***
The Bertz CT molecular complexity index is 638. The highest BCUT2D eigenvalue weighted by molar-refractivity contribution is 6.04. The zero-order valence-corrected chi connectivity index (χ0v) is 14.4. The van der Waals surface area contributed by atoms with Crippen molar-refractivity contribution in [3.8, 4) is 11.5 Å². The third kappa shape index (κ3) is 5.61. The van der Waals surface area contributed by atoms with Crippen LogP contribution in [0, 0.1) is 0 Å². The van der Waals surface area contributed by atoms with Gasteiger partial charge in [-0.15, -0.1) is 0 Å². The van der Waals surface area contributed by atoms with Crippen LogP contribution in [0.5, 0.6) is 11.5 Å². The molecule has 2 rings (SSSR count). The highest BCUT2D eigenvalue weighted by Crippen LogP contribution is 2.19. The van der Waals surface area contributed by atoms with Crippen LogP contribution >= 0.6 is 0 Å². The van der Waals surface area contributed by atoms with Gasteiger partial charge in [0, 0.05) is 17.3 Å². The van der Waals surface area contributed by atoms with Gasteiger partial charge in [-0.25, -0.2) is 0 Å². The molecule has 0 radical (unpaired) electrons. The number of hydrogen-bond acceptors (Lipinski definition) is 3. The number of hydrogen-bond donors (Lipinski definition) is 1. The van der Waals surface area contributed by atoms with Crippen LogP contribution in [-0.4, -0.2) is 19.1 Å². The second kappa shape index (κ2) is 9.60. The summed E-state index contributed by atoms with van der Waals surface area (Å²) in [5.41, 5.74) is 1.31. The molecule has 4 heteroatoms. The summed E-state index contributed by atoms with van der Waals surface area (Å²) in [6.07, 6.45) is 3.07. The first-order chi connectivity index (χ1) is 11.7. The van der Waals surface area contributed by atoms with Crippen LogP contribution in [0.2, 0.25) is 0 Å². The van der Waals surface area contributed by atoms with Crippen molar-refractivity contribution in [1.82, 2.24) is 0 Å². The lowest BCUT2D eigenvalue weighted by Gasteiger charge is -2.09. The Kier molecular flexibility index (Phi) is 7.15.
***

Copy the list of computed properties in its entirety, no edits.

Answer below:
The Bertz CT molecular complexity index is 638. The highest BCUT2D eigenvalue weighted by molar-refractivity contribution is 6.04. The zero-order valence-corrected chi connectivity index (χ0v) is 14.4. The van der Waals surface area contributed by atoms with Crippen molar-refractivity contribution in [3.8, 4) is 11.5 Å². The third kappa shape index (κ3) is 5.61. The van der Waals surface area contributed by atoms with Crippen LogP contribution in [0, 0.1) is 0 Å². The van der Waals surface area contributed by atoms with Gasteiger partial charge in [-0.15, -0.1) is 0 Å². The van der Waals surface area contributed by atoms with Crippen LogP contribution in [0.5, 0.6) is 11.5 Å². The molecule has 2 rings (SSSR count). The highest BCUT2D eigenvalue weighted by Crippen LogP contribution is 2.19. The van der Waals surface area contributed by atoms with Crippen LogP contribution >= 0.6 is 0 Å². The van der Waals surface area contributed by atoms with Gasteiger partial charge in [0, 0.05) is 17.3 Å². The van der Waals surface area contributed by atoms with Gasteiger partial charge in [-0.25, -0.2) is 0 Å². The molecule has 0 radical (unpaired) electrons. The number of hydrogen-bond acceptors (Lipinski definition) is 3. The number of hydrogen-bond donors (Lipinski definition) is 1. The van der Waals surface area contributed by atoms with Crippen LogP contribution in [-0.4, -0.2) is 19.1 Å². The second kappa shape index (κ2) is 9.60. The summed E-state index contributed by atoms with van der Waals surface area (Å²) in [5.41, 5.74) is 1.31. The molecule has 4 heteroatoms. The summed E-state index contributed by atoms with van der Waals surface area (Å²) in [6.07, 6.45) is 3.07. The first-order chi connectivity index (χ1) is 11.7. The van der Waals surface area contributed by atoms with Crippen LogP contribution in [0.2, 0.25) is 0 Å². The van der Waals surface area contributed by atoms with Crippen molar-refractivity contribution in [1.82, 2.24) is 0 Å². The lowest BCUT2D eigenvalue weighted by Gasteiger charge is -2.09. The Kier molecular flexibility index (Phi) is 7.15.